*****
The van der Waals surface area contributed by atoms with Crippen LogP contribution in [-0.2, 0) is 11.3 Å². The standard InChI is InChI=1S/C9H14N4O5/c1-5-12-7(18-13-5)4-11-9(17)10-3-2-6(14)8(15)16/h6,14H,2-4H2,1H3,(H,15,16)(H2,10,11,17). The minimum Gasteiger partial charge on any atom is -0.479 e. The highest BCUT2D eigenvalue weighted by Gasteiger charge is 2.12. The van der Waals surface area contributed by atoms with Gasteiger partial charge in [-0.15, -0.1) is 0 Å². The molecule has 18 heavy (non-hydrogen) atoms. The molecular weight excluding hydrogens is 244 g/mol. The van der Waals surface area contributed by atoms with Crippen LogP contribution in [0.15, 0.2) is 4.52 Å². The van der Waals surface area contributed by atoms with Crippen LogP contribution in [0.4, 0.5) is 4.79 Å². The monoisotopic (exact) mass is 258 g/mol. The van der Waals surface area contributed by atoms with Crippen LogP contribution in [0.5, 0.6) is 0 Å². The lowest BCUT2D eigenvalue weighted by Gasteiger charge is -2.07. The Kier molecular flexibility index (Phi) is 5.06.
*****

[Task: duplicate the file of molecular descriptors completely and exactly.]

The van der Waals surface area contributed by atoms with Crippen LogP contribution in [-0.2, 0) is 11.3 Å². The standard InChI is InChI=1S/C9H14N4O5/c1-5-12-7(18-13-5)4-11-9(17)10-3-2-6(14)8(15)16/h6,14H,2-4H2,1H3,(H,15,16)(H2,10,11,17). The minimum Gasteiger partial charge on any atom is -0.479 e. The highest BCUT2D eigenvalue weighted by Gasteiger charge is 2.12. The van der Waals surface area contributed by atoms with Gasteiger partial charge in [-0.15, -0.1) is 0 Å². The molecule has 18 heavy (non-hydrogen) atoms. The molecular weight excluding hydrogens is 244 g/mol. The van der Waals surface area contributed by atoms with Crippen LogP contribution in [0.15, 0.2) is 4.52 Å². The van der Waals surface area contributed by atoms with Crippen LogP contribution in [0.4, 0.5) is 4.79 Å². The monoisotopic (exact) mass is 258 g/mol. The van der Waals surface area contributed by atoms with Crippen LogP contribution in [0.5, 0.6) is 0 Å². The lowest BCUT2D eigenvalue weighted by Gasteiger charge is -2.07. The Kier molecular flexibility index (Phi) is 5.06.